Regulatory standards are useful to all types of business organizations and for governments. Standards can ensure the minimum level of product characteristics such as quality, interoperability, reliability, and safety for the user community. Recently, due to a wide industrial adoption of RFID, there is increased interest in standardization. In this article we introduce some RFID application standards and emphasize some supply chain management considerations.
International Organization for Standardization
International Organization for Standardization (ISO) is the world’s largest developer and publisher of International Standards. It is a network of the national standards institutes of more than 150 countries (one member per country) and enables a consensus to be reached on solutions that meet both the requirements of business and the needs of society. ISO standards are developed by ISO technical committees (TC) and subcommittees (SC) in the six-stage process of Figure 1. The activity in each stage is as follows:
Figure 1. ISO Standard Process
Stage 1 (Proposal stage): A new work item proposal (New Project) is submitted for vote by the members of the relevant TC or SC.
Stage 2 (Preparatory stage): A Working Draft (WD) is under consideration. A working draft is forwarded to the working group’s parent committee for the consensus building phase.
Stage 3 (Committee stage): A Committee Draft (CD) or Final Committee Draft (FCD) is placed under consideration. As soon as a first CD is available, it is registered by the ISO Central Secretariat and distributed for comment or voting. Once consensus has been attained, the text is finalized for submission as a draft international standard (DIS).
Stage 4 (Enquiry stage): The DIS is circulated to all ISO member bodies for voting and comments within a period of five months. If it is approved, it is submitted as a final draft international standard (FDIS).
Stage 5 (Approval stage): An FDIS is placed under consideration. The FDIS is circulated to all ISO member bodies for a final Yes/No vote within a period of two months.
Stage 6 (Publication stage): Once the FDIS has been approved, the final text is sent to the ISO Central Secretariat which publishes the International Standard.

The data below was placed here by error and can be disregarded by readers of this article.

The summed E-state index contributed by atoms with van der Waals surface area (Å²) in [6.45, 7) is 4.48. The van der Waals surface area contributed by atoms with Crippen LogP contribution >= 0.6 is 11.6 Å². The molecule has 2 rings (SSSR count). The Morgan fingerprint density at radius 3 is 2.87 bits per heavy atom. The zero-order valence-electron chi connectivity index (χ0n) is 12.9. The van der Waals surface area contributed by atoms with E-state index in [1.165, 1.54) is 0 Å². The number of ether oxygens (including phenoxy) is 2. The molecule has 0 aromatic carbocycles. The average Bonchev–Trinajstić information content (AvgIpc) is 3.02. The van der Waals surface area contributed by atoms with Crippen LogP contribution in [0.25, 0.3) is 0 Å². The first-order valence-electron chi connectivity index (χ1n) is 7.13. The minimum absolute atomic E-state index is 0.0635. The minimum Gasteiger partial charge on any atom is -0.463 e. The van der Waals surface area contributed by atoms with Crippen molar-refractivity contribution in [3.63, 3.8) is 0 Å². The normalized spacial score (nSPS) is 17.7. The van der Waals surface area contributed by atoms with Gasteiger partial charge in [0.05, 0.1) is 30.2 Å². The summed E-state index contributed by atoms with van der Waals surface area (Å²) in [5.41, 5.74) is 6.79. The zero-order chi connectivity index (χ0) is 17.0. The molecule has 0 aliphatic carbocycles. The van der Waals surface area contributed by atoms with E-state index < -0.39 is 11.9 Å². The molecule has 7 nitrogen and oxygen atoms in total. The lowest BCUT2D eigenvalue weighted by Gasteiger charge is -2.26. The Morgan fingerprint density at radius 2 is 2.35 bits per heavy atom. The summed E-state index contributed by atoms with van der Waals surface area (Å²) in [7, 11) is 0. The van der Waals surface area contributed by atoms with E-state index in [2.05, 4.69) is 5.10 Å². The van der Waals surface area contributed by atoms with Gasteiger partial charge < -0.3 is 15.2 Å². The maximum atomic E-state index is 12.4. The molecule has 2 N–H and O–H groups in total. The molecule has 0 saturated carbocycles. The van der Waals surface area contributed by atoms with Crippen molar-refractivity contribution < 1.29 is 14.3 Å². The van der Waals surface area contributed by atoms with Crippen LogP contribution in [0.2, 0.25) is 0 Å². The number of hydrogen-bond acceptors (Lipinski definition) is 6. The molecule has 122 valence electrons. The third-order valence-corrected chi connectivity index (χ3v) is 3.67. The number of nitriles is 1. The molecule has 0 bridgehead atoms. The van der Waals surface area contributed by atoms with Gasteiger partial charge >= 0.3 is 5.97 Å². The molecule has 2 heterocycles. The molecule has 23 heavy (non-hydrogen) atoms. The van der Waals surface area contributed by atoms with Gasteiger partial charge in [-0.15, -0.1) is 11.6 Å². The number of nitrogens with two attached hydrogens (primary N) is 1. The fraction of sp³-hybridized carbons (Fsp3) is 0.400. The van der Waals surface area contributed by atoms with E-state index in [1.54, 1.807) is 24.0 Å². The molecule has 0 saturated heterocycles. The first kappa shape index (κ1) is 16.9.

ISO/IEC 18000 Series
Among many ISO standards, the ISO/IEC 18000, ISO/IEC 15961~15963, ISO 17363~17367 Series and the ISO 18185 Series are important standards for the application of RFID. Among those standards, the ISO/IEC 18000 (RFID for Item Management) series was developed to determine the use of the same air interface protocols for most of the widely used frequencies (e.g., 13.56 MHz, 900 MHz). The series includes the following:
- ISO/IEC 18000-1: Generic Parameters for the Air Interface for Globally Accepted Frequencies:
- ISO/IEC 18000-2: Parameters for Air Interface Communications below 135 KHz
- ISO/IEC 18000-3: Parameters for Air Interface Communications at 13.56 MHz
- ISO/IEC 18000-4: Parameters for Air Interface Communications at 2.45 GHz
- ISO/IEC 18000-6: Parameters for Air Interface Communications from 860 to 960 MHz
- ISO/IEC 18000-7: Parameters for Air Interface Communications at 433 MHz
As shown, each part deals with different frequencies that can have different operating characteristics. The ISO/IEC 18000 series provides only a framework for developers to select options suitable for their application requirements. It is important for users to understand the contents of each part and to develop suitable application requirements considering the desired performance.
Among those standards, ISO/IEC 18000-6 is widely used for supply chain management because of its capabilities which satisfy general supply chain requirements such as a medium-range reading distance (around 3 to 10 meters), multi-read (or batch reading) capabilities, and the capability of high-speed item identification. On the contrary, ISO/IEC 18000-3 defines the air interface at 13.56 MHz which can only provide read capability at a short distance and only a single-read. But this might be a proper technology for personal identification.
Data Protocol Standards